Ethnic Violence Engulfs Indian Villages, Leaving Devastation in its Wake


In the northeastern state of Manipur, the tranquil village of Heirokland has been reduced to ashes due to the eruption of ethnic violence. While the road leading to the village showcases signs of government development initiatives, the reality within the village is one of destruction and despair.

Sanatomba, a young resident of Heirokland, sifts through the remains of his sister’s home in search of anything salvageable. He can only retrieve a traditional stool, as the kitchen, rooms, and belongings that once filled the house have been lost forever. The clashes, which took place between the predominantly Hindu Meitei people and the largely Christian Kuki tribe, resulted in the burning of approximately 1,700 houses and injuries to around 230 people.

To restore order, thousands of troops have been deployed, while roughly 35,000 residents have sought refuge in ad-hoc army-run camps for the displaced. Sanatomba’s sister and her family, who are Kuki, are among the displaced, and he fears they will never be able to return. The village as a whole shares a similar fate, with its three settlements strewn with broken doors, charred water tanks, and forced-open metal trunks.

During the violence, attackers not only set fire to the towering village church, school buildings, and even a jackfruit tree but also stole residents’ livestock and poultry. Sanatomba reveals the attackers even killed animals they couldn’t take alive, using them for meat. The lingering fear of further violence lingers, as the Meitei people are perceived as a threat by the Kuki community.

The clash between these ethnic groups was sparked by protests against plans to grant the Meitei people “scheduled tribe” status. This designation, a form of affirmative action aimed at addressing structural inequality and discrimination, would provide them with reserved quotas for government jobs and college admissions. However, leaders of minority hill communities argue that the Meitei community is relatively well-off and view these additional privileges as unfair. The Meiteis, on the other hand, contend that employment quotas and other benefits for tribal communities would be safeguarded.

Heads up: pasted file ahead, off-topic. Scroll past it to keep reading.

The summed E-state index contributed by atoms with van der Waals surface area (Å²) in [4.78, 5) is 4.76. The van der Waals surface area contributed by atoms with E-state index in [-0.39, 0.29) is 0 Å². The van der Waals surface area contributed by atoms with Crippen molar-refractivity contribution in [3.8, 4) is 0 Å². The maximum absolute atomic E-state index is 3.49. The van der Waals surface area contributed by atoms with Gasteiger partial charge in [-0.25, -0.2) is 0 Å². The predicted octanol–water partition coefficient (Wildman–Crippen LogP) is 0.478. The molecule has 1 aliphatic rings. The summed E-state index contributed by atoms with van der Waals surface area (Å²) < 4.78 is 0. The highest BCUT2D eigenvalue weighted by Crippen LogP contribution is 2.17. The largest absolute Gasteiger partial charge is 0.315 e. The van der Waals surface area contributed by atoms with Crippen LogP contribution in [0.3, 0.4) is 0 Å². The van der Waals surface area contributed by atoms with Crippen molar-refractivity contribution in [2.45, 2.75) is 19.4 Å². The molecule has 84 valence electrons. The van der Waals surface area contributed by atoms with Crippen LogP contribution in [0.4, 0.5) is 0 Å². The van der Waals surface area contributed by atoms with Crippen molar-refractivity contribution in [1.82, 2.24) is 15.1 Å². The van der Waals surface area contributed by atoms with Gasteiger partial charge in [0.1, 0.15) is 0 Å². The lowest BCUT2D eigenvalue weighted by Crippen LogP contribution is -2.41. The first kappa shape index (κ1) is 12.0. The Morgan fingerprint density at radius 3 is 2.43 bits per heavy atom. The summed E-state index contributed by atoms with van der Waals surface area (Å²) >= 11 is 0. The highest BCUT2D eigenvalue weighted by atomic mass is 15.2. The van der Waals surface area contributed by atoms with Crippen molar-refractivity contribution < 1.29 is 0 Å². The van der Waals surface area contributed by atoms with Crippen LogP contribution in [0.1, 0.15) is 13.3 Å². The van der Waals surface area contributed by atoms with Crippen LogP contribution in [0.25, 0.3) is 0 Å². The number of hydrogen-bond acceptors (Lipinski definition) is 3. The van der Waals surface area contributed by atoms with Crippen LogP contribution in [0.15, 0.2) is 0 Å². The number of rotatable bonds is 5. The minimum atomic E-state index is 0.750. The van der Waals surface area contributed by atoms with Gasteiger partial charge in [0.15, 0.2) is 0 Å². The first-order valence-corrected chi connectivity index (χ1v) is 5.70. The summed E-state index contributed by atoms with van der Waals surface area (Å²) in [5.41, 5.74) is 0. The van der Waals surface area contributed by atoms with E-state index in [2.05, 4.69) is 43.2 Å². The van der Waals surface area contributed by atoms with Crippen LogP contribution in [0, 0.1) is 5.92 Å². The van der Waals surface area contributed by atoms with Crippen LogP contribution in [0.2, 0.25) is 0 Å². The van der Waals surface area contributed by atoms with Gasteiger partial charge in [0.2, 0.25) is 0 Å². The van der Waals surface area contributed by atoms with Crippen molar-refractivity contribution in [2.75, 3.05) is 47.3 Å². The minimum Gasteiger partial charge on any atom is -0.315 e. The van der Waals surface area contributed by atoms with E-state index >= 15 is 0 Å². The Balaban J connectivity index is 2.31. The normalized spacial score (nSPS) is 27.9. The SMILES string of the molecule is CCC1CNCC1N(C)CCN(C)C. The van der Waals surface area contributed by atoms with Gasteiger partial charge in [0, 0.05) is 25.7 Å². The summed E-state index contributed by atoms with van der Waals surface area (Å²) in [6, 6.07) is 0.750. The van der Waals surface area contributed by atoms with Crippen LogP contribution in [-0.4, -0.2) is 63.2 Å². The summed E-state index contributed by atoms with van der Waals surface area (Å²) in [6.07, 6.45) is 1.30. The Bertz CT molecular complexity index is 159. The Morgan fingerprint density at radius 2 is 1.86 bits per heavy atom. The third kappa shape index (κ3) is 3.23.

Violence erupted in the regional capital, Imphal, and beyond, with protesters setting vehicles and buildings ablaze. Subsequently, Meitei mobs armed with guns and petrol cans targeted Kuki settlements in the hills. Authorities express concern that retaliatory attacks may occur, as both communities have accumulated weapons.

Amid the turmoil, a senior army officer appealed to a gathering of Kuki community members, urging them to surrender any weapons they possessed. The officer highlighted that the Meitei community had agreed to surrender their weapons if the Kuki community followed suit. However, no weapons were voluntarily surrendered during the gathering.

Thanglallem Kuki, a teacher who witnessed the destruction of his village, Kamuching, recounted how the Meitei mob looted valuables, electronic devices, cooking gas cylinders, and even mattresses from houses before setting them ablaze. The assault on his village was carried out in two waves, with some houses initially left unburned, only to be completely consumed by fire when the attackers returned after two days.

The victims of these clashes, like Thanglallem Kuki and many others, find themselves bereft of possessions and hope. They mourn the loss of their homes, which were once the foundation of their lives, and confront a future overshadowed by helplessness and despair.

In conclusion, the ethnic violence in Manipur has left a trail of devastation, with entire villages reduced to ashes and thousands of lives upended. The clashes between the Meitei people and the K